Pseudoviruses bearing SARS-CoV-2 S were pre-incubated with or without GTB at different concentrations prior to the infection. The cells were lysed, and luciferase activity was measured to assess the viral infectivity. GTB pre-incubation with the pseudovirus bearing SARS-CoV-2 S (WT or D614G) dose-dependently inhibited the viral infectivity (Fig. 2b). In addition, GTB pre-incubation significantly suppressed the infectivity of the pseudoviruses bearing S with the full-set mutations of newly emerged SARS-CoV-2 variants (UK-B.1.1.7, SA-B.1.351, and CA-B.1.429) in a dose-dependent manner (Fig. 2c). Furthermore, we examined whether the GTB can inhibit live HCoV OC43 and SARS-CoV-2 infection. As shown in Fig. 2d, GTB at dilution as much as 160-fold could completely block live human coronavirus OC43 strain (HCoV OC43) infection of HCT-8 cells. GTB also completely blocked live SARS-CoV-2 infection of human lung epithelial cells as measured by plaque reduction assay (Fig. 2e).

EGCG inhibits SARS-CoV-2 spike (WT and variants)-mediated infection

To determine the component(s) in green tea responsible for the viral inhibition, we examined anti-SARS-CoV-2 activity of the major active ingredients (catechins) in green tea, which include EGCG, EGC, ECG and EC. EGCG accounts for more than 50% of the total amount of catechins in green tea [38]. As demonstrated in Fig. 3a, while three catechins (EGCG, EGC and ECG) dose-dependently inhibited SARS-CoV-2 WT S-mediated pseudovirus infection of HEK293T-hACE2, two catechins (EGCG and ECG) inhibited pseudovirus infection of A549-hACE2 cells in a dose-dependent fashion. Among three green tea catechins, EGCG was the most potent inhibitor of the viral infection (Fig. 3a). Therefore, we focused on EGCG for the subsequent experiments.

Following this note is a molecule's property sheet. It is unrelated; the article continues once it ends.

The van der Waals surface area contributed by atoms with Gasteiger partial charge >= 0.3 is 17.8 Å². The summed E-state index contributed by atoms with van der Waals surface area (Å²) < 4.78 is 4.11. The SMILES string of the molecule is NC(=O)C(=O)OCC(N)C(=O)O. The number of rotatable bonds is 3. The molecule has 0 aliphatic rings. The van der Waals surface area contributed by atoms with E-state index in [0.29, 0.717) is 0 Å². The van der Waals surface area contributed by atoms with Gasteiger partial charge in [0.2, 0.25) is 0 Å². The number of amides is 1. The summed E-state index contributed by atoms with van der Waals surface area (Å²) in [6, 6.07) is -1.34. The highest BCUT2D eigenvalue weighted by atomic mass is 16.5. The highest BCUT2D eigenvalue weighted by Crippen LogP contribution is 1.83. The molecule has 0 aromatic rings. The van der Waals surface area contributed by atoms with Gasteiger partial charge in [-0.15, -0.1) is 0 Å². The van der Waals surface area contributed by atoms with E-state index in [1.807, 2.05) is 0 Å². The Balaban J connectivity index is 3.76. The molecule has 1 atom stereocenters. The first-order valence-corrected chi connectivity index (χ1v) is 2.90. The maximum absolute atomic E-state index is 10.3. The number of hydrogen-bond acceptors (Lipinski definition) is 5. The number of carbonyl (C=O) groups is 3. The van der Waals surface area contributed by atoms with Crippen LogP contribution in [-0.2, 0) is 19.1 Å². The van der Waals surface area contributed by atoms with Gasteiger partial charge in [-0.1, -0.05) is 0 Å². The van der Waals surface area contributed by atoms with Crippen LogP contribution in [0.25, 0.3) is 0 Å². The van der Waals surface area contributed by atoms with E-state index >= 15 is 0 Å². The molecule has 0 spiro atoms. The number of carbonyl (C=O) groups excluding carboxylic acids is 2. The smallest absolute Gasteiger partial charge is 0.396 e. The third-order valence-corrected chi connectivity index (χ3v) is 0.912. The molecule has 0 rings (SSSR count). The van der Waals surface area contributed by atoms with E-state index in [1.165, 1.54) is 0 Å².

Fig. 3
figure 3

EGCG inhibits SARS-CoV-2 spike (WT and variants)-mediated infection. a HEK293T-hACE2 and A549-hACE2 cells were treated with the indicated doses of green tea catechins (EGCG, ECG, EGC and EC) for 30 min prior to infection with the pseudovirus bearing SARS-CoV-2 S. b HEK293T-hACE2 cells and A549-hACE2 cells were pre-treated with indicated doses of EGCG for 30 min prior to infection of the pseudovirus bearing SARS-CoV-2 S WT or D614G. GFP fluorescent images were captured by Nikon A1R confocal microscope. c HEK293T-hACE2 cells were incubated with the indicated doses of EGCG for 30 min prior to infection of the pseudovirus bearing SARS-CoV-2 spike with mutations indicated. d HEK293T-hACE2 cells were pretreated with EGCG for 30 min prior to infection of the pseudovirus bearing SARS-CoV-2 S of four newly emerged variants. Cells were lysed and luciferase activity was measured at 48 h post-infection. Viral infectivity was assessed by luciferase activity, which is expressed as a percentage relative to that of the control (untreated). Data are shown as mean ± SD, representative of two independent experiments. ***P < 0.001